Indigenous Creation story to be performed as musical at Lytton River Festival

Savage Society and members of the Lytton First Nation to present The Council of Spider, Ant & Fly

By Paul Bucci, special to Black Press Media

Actor Kevin Loring’s Savage Society and members of the Lytton First Nation are bringing to life an ancient Creation story about the origins of death and mourning, and how trickery and deceit led to a never-ending feud between spiders and flies.

“It’s kind of a grim tale,” Loring said of the Nlaka’pamux Nation’s mythical story. “But what we’ve done is make a musical out of it, a folk opera.”

Loring is artistic director of Savage Society, a production company comprised of actors and artists of aboriginal descent who use myth, tradition and current culture and transform it into live theatre.

Six Savage Society artists, along with about 30 members of the Lytton First Nation, will present The Council of Spider, Ant & Fly during the Lytton River Festival, starting at 3 p.m. on Sept. 2.

The production schedule is grueling, with professional artists and community members ranging from toddlers to people in their 80s working for three weeks, many hours a day, to create, rehearse and refine the musical.

This is the third collaborative theatre performance with Savage Society in Lytton. The first, The Battle of the Birds, was so successful that after the festival, it was brought to Vancouver’s Talking Stick Festival, where it sold out five times at the Roundhouse Theatre. Last year’s production was called Words of our Chiefs.

“The stories are incredibly rich,” Loring said. “I think that there’s something wonderful about hearing the language, and having the story that’s been sitting in a box for … hundreds of years come to life by the people from who it came from.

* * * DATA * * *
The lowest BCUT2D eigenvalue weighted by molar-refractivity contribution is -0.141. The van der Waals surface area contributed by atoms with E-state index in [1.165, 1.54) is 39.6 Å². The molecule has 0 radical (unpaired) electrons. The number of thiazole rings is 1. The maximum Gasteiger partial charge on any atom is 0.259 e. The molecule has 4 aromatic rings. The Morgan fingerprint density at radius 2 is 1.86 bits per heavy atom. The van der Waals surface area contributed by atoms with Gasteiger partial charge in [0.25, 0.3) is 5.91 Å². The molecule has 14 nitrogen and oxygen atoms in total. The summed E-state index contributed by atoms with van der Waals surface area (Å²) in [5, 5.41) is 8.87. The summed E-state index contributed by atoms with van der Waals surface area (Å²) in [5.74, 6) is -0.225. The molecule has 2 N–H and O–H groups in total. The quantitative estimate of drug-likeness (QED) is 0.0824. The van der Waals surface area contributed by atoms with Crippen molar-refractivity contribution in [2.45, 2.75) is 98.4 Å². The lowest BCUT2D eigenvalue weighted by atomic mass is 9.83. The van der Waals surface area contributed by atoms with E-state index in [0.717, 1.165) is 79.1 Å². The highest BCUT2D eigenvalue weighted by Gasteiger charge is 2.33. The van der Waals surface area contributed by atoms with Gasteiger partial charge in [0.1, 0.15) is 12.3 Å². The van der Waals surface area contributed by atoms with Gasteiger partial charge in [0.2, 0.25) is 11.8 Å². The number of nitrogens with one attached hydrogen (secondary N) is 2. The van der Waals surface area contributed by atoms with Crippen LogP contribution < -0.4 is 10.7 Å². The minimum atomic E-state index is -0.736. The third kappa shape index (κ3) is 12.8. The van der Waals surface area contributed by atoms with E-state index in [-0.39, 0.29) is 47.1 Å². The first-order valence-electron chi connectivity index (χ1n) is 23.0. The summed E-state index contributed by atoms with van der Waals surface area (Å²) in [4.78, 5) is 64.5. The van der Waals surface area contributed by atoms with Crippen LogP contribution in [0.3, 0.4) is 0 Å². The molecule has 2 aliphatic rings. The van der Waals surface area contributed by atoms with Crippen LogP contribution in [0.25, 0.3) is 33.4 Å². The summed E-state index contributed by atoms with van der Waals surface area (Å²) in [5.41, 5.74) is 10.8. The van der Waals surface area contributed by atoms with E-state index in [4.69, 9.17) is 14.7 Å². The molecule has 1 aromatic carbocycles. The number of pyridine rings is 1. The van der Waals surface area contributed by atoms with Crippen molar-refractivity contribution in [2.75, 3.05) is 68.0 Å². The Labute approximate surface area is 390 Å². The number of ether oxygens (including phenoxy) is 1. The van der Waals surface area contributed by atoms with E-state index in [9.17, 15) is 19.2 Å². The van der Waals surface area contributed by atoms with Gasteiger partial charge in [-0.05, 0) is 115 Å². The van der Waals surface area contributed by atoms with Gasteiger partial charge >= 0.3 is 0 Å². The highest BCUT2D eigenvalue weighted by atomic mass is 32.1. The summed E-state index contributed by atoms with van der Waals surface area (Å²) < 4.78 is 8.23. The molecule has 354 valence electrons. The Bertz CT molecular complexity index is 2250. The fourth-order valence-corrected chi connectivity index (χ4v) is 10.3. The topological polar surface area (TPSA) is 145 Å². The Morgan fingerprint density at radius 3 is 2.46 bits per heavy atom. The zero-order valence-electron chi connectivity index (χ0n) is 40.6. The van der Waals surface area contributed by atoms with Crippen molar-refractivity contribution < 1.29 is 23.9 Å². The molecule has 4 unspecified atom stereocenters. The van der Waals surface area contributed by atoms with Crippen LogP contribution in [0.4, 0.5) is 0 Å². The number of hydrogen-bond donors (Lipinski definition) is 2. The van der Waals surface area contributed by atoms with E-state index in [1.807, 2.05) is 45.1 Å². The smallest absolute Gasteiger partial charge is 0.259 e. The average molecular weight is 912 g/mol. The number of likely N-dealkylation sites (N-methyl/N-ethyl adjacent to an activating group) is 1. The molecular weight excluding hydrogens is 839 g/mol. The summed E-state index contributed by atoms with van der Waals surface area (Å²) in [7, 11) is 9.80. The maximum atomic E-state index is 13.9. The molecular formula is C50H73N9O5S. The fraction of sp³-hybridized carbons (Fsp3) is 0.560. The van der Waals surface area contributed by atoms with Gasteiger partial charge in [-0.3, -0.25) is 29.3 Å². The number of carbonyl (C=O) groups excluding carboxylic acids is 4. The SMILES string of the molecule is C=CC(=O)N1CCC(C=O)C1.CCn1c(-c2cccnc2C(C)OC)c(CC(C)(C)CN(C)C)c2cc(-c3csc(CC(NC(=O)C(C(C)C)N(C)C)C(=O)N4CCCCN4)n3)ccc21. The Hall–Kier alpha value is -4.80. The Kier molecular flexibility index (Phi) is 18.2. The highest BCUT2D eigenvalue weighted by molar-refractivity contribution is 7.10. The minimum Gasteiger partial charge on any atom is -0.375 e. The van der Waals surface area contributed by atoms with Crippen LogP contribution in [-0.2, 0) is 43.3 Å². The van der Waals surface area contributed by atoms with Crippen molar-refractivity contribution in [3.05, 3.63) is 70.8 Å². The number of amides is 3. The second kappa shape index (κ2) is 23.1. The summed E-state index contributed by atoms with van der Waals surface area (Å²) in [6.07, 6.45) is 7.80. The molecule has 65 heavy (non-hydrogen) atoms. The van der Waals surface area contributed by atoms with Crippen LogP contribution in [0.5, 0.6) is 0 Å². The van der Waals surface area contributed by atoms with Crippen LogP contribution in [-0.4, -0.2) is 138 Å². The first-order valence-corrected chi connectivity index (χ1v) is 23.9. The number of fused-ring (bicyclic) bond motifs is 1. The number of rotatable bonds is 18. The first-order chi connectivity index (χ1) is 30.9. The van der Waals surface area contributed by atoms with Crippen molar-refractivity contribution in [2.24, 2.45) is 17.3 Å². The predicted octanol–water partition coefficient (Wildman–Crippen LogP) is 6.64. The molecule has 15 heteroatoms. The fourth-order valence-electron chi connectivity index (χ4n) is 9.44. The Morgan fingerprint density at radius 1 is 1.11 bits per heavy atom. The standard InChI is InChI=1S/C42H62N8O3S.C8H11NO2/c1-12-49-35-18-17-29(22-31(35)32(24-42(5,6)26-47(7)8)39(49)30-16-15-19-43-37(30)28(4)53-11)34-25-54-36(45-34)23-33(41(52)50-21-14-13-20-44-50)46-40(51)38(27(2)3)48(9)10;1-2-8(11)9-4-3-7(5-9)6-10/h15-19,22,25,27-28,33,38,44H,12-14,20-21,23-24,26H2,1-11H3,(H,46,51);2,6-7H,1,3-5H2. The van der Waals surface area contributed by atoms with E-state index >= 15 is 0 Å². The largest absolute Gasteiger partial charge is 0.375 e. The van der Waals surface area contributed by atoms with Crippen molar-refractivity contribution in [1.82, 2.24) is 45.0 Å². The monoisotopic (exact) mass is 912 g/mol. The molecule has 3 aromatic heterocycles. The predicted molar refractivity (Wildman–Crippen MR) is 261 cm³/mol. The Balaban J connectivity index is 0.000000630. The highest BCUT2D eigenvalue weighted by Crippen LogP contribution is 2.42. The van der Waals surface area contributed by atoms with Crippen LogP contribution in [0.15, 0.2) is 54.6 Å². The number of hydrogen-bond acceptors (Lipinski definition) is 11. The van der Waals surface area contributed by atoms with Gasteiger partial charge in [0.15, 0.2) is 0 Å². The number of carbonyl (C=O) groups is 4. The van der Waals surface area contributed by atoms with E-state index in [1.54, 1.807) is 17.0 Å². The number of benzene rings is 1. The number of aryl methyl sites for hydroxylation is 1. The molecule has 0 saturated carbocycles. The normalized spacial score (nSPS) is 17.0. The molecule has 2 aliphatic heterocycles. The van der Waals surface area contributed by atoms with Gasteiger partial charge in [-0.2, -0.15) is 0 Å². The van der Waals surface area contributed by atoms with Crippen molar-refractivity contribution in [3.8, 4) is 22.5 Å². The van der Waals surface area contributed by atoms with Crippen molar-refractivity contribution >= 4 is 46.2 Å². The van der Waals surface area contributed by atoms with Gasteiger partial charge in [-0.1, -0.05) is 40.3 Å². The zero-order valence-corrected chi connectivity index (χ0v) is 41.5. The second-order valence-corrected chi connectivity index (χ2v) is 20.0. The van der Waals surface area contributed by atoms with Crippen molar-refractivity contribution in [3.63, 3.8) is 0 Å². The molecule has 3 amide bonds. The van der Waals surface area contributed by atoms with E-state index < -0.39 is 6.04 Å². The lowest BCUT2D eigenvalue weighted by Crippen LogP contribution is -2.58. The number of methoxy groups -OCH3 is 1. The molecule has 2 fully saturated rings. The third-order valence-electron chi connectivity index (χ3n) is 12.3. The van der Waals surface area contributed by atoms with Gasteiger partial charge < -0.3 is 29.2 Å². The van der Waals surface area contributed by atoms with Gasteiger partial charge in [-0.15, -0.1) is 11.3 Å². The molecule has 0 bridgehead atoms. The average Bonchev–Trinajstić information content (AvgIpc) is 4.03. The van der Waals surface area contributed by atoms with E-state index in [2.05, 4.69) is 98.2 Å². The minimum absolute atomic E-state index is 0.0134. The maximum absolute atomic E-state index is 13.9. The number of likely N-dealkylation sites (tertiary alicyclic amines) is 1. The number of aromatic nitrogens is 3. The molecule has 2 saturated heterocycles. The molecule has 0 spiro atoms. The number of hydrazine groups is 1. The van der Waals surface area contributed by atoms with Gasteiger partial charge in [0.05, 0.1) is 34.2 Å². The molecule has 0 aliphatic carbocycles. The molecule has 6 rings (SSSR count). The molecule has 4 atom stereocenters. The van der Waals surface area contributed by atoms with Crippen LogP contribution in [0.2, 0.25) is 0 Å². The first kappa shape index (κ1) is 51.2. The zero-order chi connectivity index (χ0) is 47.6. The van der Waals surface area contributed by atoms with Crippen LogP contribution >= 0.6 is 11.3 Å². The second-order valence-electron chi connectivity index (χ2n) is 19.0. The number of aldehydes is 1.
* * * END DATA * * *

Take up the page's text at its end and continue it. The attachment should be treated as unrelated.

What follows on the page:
“I think there’s something magical in that.”

In this year’s production, the mythical Spider being is worried that without a proper, permanent death, the world would become overrun with starving people.

However, Ant likes the idea of immortality, because four or eight days after death, he would be able to return and get back to work again.

The two beings turn to Fly, and ask for his opinion. Fly assures Spider he would look after anyone who died, and they would look the same as they always did, for time ever-after, as if they were merely asleep.

Spider goes for the deal, and soon one of his children dies. Fly takes the body to his home, and when Spider goes to check on his child, he discovers Fly laying eggs on his child’s corpse and countless others covered in maggots.

“Spider freaks out and declares a blood feud,” Loring said, “forever transforming Fly into an actual fly. Spider transforms into an actual spider.

“And that’s the creation story of why spiders hunt flies.”

So, why focus on such potentially morose material, and how is it a musical?

“It’s really a difficult subject, but every family, every individual has to encounter it in their lifetime,” Loring said. “We’re trying to find a positive way by using an origin story to frame a healthy discussion about mourning, loss and death.”

Each mythical being has its own musical style, with Spider singing in a folk-like style, Ant in an old-school blues style, and Fly signing in a blues-rock style.

The Lytton River Festival is a celebration of the Thompson and Fraser rivers, the historic lifeblood of the region.

Aug. 31, Sept. 1 and 2 are filled with more than 30 attractions and events, including family-style street dancing, food, bands, climbing wall, farmers’ market, and more.

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